Thanks for tuning in.  I shall keep the forum updated on my investigation.  Right now I need to solve why I stopped getting auto-email-notifications.

 

 

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LEGEND ,
Feb 26, 2020 Feb 26, 2020

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Documentation for anything rich-media or 3D in Acrobat has always been terrible; some things in the docs have never been implemented, some things in the code have never been documented. It was never much more than a proof of concept, and Adobe decided back in the Acrobat X cycle that the concept wasn't something they wanted to push forward. PDFs were just going to be boring documents, anything "interactive" was to be done in HTML or ePUB. Rich media and 3D made it into the Adobe extension to the ISO PDF spec so they couldn't just delete the code from Acrobat, but it got zero developer attention. They offloaded the 3D bits to Tetra, and left the Flash stuff to wither. It was never going to appear on mobile, none of the third-party PDF viewers could deal with it because they couldn't bundle the runtime, and these days the vast majority of people view PDFs on a phone or in a native browser window. It's not worth the effort to develop documents anymore, unless you're targeting a closed audience who can be forced to use Adobe Reader on a desktop computer.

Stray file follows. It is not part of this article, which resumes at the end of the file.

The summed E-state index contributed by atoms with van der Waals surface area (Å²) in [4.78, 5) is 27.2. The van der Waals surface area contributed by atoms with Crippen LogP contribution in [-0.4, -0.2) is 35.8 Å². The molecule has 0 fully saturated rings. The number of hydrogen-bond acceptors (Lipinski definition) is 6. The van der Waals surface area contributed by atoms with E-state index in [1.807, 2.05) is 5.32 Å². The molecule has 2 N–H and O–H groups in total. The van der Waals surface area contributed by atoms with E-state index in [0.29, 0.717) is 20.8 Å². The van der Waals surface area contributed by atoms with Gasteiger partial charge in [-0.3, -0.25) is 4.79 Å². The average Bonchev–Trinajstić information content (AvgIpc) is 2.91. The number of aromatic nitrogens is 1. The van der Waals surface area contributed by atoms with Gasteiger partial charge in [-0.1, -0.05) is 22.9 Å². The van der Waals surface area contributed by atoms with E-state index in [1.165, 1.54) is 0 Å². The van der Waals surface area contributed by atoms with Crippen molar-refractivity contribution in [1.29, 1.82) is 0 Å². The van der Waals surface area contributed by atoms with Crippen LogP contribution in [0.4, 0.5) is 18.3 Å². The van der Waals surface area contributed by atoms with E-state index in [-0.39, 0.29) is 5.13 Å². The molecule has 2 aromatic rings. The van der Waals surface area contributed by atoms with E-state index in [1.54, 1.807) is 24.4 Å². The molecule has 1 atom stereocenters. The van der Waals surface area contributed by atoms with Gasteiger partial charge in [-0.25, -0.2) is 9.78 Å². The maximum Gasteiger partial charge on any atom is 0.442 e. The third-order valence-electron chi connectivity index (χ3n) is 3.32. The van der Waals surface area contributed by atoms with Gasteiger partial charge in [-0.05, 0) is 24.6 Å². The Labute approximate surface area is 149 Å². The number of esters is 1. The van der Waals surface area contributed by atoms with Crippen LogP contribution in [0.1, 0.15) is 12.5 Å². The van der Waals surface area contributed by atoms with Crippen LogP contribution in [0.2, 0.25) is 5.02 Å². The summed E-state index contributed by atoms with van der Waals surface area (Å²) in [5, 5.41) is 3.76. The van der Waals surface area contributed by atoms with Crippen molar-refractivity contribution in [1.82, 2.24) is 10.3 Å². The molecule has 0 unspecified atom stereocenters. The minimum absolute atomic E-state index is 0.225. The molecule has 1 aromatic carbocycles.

The two embeddable SWFs "videoPlayer" and "audioPlayer" used by Acrobat and InDesign were pretty much out-of-the-box examples of the playback widget from Flash 8, hence the strange names of the function calls, and the Acrobat managers probably assumed people would go to the Flash Pro docs for help. Then Flash was 86ed and .. yeah.

 

The idea of video "cue points" in the Acrobat API is strictly a FLV idea, they are detected by the (closed source) FLV decoder in the Flash runtime and so the player gets to see them "for free". They are not the same as markers or XMP data in other video codecs, and since you can't make FLVs anymore that entire concept is dead on arrival.

 

As to keyframes, there are some third party apps that will analyze a video file and show the frame types (I and B) but by default an H.264 encoder creates them as it sees fit, based on how much a frame differs from the previous. That's why scene changes will create one. You can usually define the average interval between keyframes to aim for, and it's possible in some encoders to create H.264 files in "all-I" format where every frame is a keyframe, but at the cost of a much larger filesize.